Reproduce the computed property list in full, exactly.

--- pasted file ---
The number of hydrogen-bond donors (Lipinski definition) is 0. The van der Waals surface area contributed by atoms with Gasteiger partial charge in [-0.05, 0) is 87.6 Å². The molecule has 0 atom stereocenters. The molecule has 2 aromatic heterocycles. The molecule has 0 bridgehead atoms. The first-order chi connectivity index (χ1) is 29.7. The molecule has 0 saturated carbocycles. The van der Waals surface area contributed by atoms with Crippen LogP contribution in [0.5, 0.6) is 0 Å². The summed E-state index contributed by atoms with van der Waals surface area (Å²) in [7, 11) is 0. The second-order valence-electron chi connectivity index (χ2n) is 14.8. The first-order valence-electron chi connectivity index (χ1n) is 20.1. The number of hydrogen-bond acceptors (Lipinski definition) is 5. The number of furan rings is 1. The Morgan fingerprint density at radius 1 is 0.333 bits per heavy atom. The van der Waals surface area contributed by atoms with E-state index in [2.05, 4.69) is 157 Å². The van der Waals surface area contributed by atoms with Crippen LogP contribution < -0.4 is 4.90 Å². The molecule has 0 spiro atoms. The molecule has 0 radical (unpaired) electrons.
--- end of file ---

The number of hydrogen-bond donors (Lipinski definition) is 0. The van der Waals surface area contributed by atoms with Gasteiger partial charge in [-0.05, 0) is 87.6 Å². The molecule has 0 atom stereocenters. The molecule has 2 aromatic heterocycles. The molecule has 0 bridgehead atoms. The first-order chi connectivity index (χ1) is 29.7. The molecule has 0 saturated carbocycles. The van der Waals surface area contributed by atoms with Crippen LogP contribution in [0.5, 0.6) is 0 Å². The summed E-state index contributed by atoms with van der Waals surface area (Å²) in [7, 11) is 0. The second-order valence-electron chi connectivity index (χ2n) is 14.8. The first-order valence-electron chi connectivity index (χ1n) is 20.1. The number of hydrogen-bond acceptors (Lipinski definition) is 5. The number of furan rings is 1. The Morgan fingerprint density at radius 1 is 0.333 bits per heavy atom. The van der Waals surface area contributed by atoms with E-state index in [2.05, 4.69) is 157 Å². The van der Waals surface area contributed by atoms with Crippen LogP contribution < -0.4 is 4.90 Å². The molecule has 0 spiro atoms. The molecule has 0 radical (unpaired) electrons.